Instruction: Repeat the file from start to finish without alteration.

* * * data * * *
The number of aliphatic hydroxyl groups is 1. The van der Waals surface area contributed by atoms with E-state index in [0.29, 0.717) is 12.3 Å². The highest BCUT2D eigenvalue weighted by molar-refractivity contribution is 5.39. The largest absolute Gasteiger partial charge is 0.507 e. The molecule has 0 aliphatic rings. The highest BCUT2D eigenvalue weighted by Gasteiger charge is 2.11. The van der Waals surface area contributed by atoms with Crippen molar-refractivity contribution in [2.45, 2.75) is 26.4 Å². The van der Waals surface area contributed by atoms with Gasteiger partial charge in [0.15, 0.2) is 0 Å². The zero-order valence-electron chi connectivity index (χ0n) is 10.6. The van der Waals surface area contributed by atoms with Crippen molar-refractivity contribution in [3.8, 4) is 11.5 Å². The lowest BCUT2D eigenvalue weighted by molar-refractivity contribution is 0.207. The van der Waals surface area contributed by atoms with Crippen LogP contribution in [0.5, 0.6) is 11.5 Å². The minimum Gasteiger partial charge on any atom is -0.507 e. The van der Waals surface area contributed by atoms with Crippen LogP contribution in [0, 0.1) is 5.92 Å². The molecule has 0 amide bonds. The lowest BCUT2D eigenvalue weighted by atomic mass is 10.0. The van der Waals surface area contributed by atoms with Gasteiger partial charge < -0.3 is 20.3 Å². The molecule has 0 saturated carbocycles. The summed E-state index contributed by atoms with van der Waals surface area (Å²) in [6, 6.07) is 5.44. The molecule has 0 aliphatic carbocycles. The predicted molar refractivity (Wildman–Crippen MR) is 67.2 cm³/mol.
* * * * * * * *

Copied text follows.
The number of aliphatic hydroxyl groups is 1. The van der Waals surface area contributed by atoms with E-state index in [0.29, 0.717) is 12.3 Å². The highest BCUT2D eigenvalue weighted by molar-refractivity contribution is 5.39. The largest absolute Gasteiger partial charge is 0.507 e. The molecule has 0 aliphatic rings. The highest BCUT2D eigenvalue weighted by Gasteiger charge is 2.11. The van der Waals surface area contributed by atoms with Crippen molar-refractivity contribution in [2.45, 2.75) is 26.4 Å². The van der Waals surface area contributed by atoms with Gasteiger partial charge in [0.15, 0.2) is 0 Å². The zero-order valence-electron chi connectivity index (χ0n) is 10.6. The van der Waals surface area contributed by atoms with Crippen molar-refractivity contribution in [3.8, 4) is 11.5 Å². The lowest BCUT2D eigenvalue weighted by molar-refractivity contribution is 0.207. The van der Waals surface area contributed by atoms with Crippen LogP contribution in [0.5, 0.6) is 11.5 Å². The minimum Gasteiger partial charge on any atom is -0.507 e. The van der Waals surface area contributed by atoms with Crippen LogP contribution in [0, 0.1) is 5.92 Å². The molecule has 0 amide bonds. The lowest BCUT2D eigenvalue weighted by atomic mass is 10.0. The van der Waals surface area contributed by atoms with Gasteiger partial charge < -0.3 is 20.3 Å². The molecule has 0 saturated carbocycles. The summed E-state index contributed by atoms with van der Waals surface area (Å²) in [6, 6.07) is 5.44. The molecule has 0 aliphatic carbocycles. The predicted molar refractivity (Wildman–Crippen MR) is 67.2 cm³/mol.